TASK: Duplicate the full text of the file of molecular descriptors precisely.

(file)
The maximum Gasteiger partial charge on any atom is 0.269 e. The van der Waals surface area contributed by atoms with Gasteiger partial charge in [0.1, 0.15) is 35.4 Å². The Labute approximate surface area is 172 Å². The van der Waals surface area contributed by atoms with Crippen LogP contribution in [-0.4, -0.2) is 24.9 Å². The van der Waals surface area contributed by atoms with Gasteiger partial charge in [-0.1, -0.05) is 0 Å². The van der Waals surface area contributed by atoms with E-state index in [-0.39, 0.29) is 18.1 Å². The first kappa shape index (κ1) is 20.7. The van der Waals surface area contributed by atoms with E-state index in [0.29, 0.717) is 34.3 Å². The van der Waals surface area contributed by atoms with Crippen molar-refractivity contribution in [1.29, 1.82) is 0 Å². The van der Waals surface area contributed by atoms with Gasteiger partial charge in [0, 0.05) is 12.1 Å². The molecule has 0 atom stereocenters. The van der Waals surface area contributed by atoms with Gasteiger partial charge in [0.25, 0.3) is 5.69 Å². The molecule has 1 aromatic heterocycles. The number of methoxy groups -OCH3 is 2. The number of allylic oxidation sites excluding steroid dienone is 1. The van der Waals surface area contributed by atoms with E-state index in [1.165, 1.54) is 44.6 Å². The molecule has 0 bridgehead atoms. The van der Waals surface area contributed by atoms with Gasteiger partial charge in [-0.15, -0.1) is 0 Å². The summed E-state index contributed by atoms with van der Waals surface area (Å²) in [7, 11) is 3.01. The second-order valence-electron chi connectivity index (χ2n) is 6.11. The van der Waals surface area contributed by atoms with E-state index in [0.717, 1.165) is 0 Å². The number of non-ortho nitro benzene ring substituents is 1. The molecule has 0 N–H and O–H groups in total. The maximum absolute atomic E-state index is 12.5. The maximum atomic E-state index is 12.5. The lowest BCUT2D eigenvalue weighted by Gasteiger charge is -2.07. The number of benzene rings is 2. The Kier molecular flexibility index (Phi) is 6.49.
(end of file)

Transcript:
The maximum Gasteiger partial charge on any atom is 0.269 e. The van der Waals surface area contributed by atoms with Gasteiger partial charge in [0.1, 0.15) is 35.4 Å². The Labute approximate surface area is 172 Å². The van der Waals surface area contributed by atoms with Crippen LogP contribution in [-0.4, -0.2) is 24.9 Å². The van der Waals surface area contributed by atoms with Gasteiger partial charge in [-0.1, -0.05) is 0 Å². The van der Waals surface area contributed by atoms with E-state index in [-0.39, 0.29) is 18.1 Å². The first kappa shape index (κ1) is 20.7. The van der Waals surface area contributed by atoms with E-state index in [0.29, 0.717) is 34.3 Å². The van der Waals surface area contributed by atoms with Crippen molar-refractivity contribution in [1.29, 1.82) is 0 Å². The van der Waals surface area contributed by atoms with Gasteiger partial charge in [0, 0.05) is 12.1 Å². The molecule has 0 atom stereocenters. The van der Waals surface area contributed by atoms with Gasteiger partial charge in [0.25, 0.3) is 5.69 Å². The molecule has 1 aromatic heterocycles. The number of methoxy groups -OCH3 is 2. The number of allylic oxidation sites excluding steroid dienone is 1. The van der Waals surface area contributed by atoms with E-state index in [1.165, 1.54) is 44.6 Å². The molecule has 0 bridgehead atoms. The van der Waals surface area contributed by atoms with Gasteiger partial charge in [-0.15, -0.1) is 0 Å². The summed E-state index contributed by atoms with van der Waals surface area (Å²) in [7, 11) is 3.01. The second-order valence-electron chi connectivity index (χ2n) is 6.11. The van der Waals surface area contributed by atoms with E-state index in [0.717, 1.165) is 0 Å². The number of non-ortho nitro benzene ring substituents is 1. The molecule has 0 N–H and O–H groups in total. The maximum absolute atomic E-state index is 12.5. The maximum atomic E-state index is 12.5. The lowest BCUT2D eigenvalue weighted by Gasteiger charge is -2.07. The number of benzene rings is 2. The Kier molecular flexibility index (Phi) is 6.49.